A voice for others, Cynthiana family raising awareness for Shaken Baby Syndrome

Published: Feb. 16, 2017 at 3:30 PM EST
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It’s hard to imagine anyone shaking a child so violently it causes severe damage or even death, but it’s a reality. Every year there are 1,300 cases of Shaken Baby Syndrome in the United States.

A central Kentucky mother says five seconds changed her son's life at the hands of an abuser. The Harrison County family is hoping to raise awareness about child abuse and at the University of Kentucky a new doctor is doing the same in trying to prevent cases like it.

It's sort of a rite of passage for any little brother to pester their big sister! Warren O'Brien has learned that skill.

"He's loving, cuddly, he's always laughing, has attitude," said Warren's mother Ashley O'Brien.

If you knew what this little guy has been through, you might think attitude was needed to survive.

"I stood there watching him seven-months-old, looked like an 11-month-old because he was so swollen," Ashley said.

Last Feb. 17, Warren was fighting for his life at Kentucky Children's Hospital. Ashley says the baby ended up there after she left Warren with her now ex-fiancé while at work.

"He called saying he was unconscious and wasn't breathing and had been unconscious for 45 minutes."

Doctors determined Warren had a traumatic brain injury, the victim of Shaken Baby Syndrome. His abuser, Brandon True, is now in prison.

A judge sentenced True to 14 years for assault in connection to Warren’s injuries.

At 18-months-old, Warren has come so far. His injuries were significant - bleeding on the brain, vision issues, he doesn't walk, and has delayed mental capacity. He spends a great deal of time in physical therapy.

"He is so strong. He is a fighter. He has overcome every obstacle that they said he would have," said Denise Beckett, Warren's grandmother.

Dr. Christina Howard of Kentucky Children's Hospital works closely with cases like Warren's.

"A lot of times I think with physical abuse, it’s done out of anger and frustration. We see it a lot when children get to the colicky stage and won't stop crying," Dr. Howard said.

Dr. Howard is the first ever pediatric specialist in child abuse at Kentucky Children's Hospital, heading up a pediatric forensic program advising on cases where abuse is suspected. Dr. Howard's team acts as a go-between with police.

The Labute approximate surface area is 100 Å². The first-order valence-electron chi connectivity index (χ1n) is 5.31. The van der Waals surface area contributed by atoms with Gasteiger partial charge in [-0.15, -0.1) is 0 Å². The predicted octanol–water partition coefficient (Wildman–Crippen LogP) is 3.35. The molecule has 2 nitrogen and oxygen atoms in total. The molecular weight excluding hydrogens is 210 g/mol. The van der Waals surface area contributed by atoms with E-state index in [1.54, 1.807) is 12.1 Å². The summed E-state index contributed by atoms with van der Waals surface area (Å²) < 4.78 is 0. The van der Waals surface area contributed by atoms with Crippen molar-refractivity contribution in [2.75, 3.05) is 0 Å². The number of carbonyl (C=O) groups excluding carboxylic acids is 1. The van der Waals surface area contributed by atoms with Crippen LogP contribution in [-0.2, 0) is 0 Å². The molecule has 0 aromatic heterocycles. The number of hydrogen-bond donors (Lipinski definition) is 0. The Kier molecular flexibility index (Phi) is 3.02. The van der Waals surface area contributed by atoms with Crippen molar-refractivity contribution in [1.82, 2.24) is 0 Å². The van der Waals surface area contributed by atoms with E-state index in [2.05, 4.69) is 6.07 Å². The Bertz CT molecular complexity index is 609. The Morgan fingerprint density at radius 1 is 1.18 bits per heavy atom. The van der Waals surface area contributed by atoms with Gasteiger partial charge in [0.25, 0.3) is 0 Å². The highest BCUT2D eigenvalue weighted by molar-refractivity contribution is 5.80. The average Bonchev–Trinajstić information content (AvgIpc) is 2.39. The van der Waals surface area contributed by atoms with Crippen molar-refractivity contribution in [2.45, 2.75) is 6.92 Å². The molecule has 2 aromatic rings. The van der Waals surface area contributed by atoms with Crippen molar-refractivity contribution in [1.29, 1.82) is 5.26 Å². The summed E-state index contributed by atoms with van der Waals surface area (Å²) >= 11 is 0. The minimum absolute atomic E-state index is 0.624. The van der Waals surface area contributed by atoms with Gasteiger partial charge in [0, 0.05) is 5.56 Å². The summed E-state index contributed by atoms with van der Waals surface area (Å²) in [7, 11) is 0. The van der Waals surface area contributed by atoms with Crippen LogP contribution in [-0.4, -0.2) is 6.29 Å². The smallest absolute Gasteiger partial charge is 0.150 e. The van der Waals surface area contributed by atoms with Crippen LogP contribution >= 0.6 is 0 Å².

"Prior to us coming, there wasn't really a go-to person for them to ask those questions or for them to get that info to and so I think that it helps with that communication," said Dr. Howard.

In her first year, her team consulted on nearly 600 cases. Not all end in abuse, but enough did warrant investigation.

Dr. Howard says prevention is a large role in what her team does. She wants people to know that Shaken Baby Syndrome is an outdated term. She prefers "Abusive Head Trauma."

"One, it's not always babies. The oldest I have seen is four, but there has been some data that it has been seen in a child as old as eight to have had abusive head trauma."

Another role of prevention, legislation in Kentucky that requires physicians and others who work with children to now be trained in abusive head trauma and to spot the warning signs of prior abuse.

"A lot of the children that they were finding that had near fatal or ultimately fatal injuries were seen by a provider within two weeks of that injury and had a sign that should have been recognized."

Ashley O'Brien can't change what happened to her son.

"As a mom, and they found older injuries, so it was like how did I not see this going on," Ashley said.

Her family can now be a voice for others.

To celebrate Warren's one-year survival, his family will hold a celebration, marking a long year, but also use his story as one that might just save another child from abuse.

"When you see what it has done to him, I'm hoping that will make people more aware, because five seconds, five seconds that's what it took to change Warren's life," said Denise Beckett.

Warren's family will hold that celebration on Friday, Feb. 17 - the same day Warren was abused a year ago. The event will be held at Ebenezer United Methodist Church in Cynthiana beginning at 6 p.m. The family will be collecting stuffed animals and blankets for "Warren's Window of Friends," to be donated to other children at Kentucky Children's Hospital.

You can learn more by going to the

Facebook page.

When it comes to spotting abuse, it’s not always easy. But Dr. Howard says to look at the Ten-4 rule. If you see any bruising in:

T- Torso



in a child four years or younger, or any bruising on a child four months or younger, you should have the child examined.